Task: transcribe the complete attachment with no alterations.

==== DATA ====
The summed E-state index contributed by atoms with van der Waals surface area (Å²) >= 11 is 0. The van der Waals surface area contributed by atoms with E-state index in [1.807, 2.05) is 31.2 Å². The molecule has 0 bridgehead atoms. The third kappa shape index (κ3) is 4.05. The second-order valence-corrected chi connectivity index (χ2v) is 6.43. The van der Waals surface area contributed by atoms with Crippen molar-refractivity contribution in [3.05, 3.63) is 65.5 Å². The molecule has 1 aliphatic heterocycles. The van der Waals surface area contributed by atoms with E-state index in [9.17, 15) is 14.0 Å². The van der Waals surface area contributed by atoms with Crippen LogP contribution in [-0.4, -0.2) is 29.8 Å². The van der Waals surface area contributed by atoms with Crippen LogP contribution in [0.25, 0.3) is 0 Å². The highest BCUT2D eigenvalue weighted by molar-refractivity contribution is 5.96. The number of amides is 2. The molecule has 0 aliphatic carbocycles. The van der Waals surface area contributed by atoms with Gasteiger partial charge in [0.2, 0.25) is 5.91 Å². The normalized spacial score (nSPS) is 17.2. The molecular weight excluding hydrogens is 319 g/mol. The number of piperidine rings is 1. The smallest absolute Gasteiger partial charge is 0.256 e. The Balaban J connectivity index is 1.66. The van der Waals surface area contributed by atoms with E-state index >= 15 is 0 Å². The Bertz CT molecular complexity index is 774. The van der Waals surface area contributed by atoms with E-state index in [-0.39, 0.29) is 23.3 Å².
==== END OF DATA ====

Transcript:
The summed E-state index contributed by atoms with van der Waals surface area (Å²) >= 11 is 0. The van der Waals surface area contributed by atoms with E-state index in [1.807, 2.05) is 31.2 Å². The molecule has 0 bridgehead atoms. The third kappa shape index (κ3) is 4.05. The second-order valence-corrected chi connectivity index (χ2v) is 6.43. The van der Waals surface area contributed by atoms with Crippen molar-refractivity contribution in [3.05, 3.63) is 65.5 Å². The molecule has 1 aliphatic heterocycles. The van der Waals surface area contributed by atoms with E-state index in [9.17, 15) is 14.0 Å². The van der Waals surface area contributed by atoms with Crippen LogP contribution in [-0.4, -0.2) is 29.8 Å². The van der Waals surface area contributed by atoms with Crippen LogP contribution in [0.25, 0.3) is 0 Å². The highest BCUT2D eigenvalue weighted by molar-refractivity contribution is 5.96. The number of amides is 2. The molecule has 0 aliphatic carbocycles. The van der Waals surface area contributed by atoms with Gasteiger partial charge in [0.2, 0.25) is 5.91 Å². The normalized spacial score (nSPS) is 17.2. The molecular weight excluding hydrogens is 319 g/mol. The number of piperidine rings is 1. The smallest absolute Gasteiger partial charge is 0.256 e. The Balaban J connectivity index is 1.66. The van der Waals surface area contributed by atoms with E-state index >= 15 is 0 Å². The Bertz CT molecular complexity index is 774. The van der Waals surface area contributed by atoms with E-state index in [-0.39, 0.29) is 23.3 Å².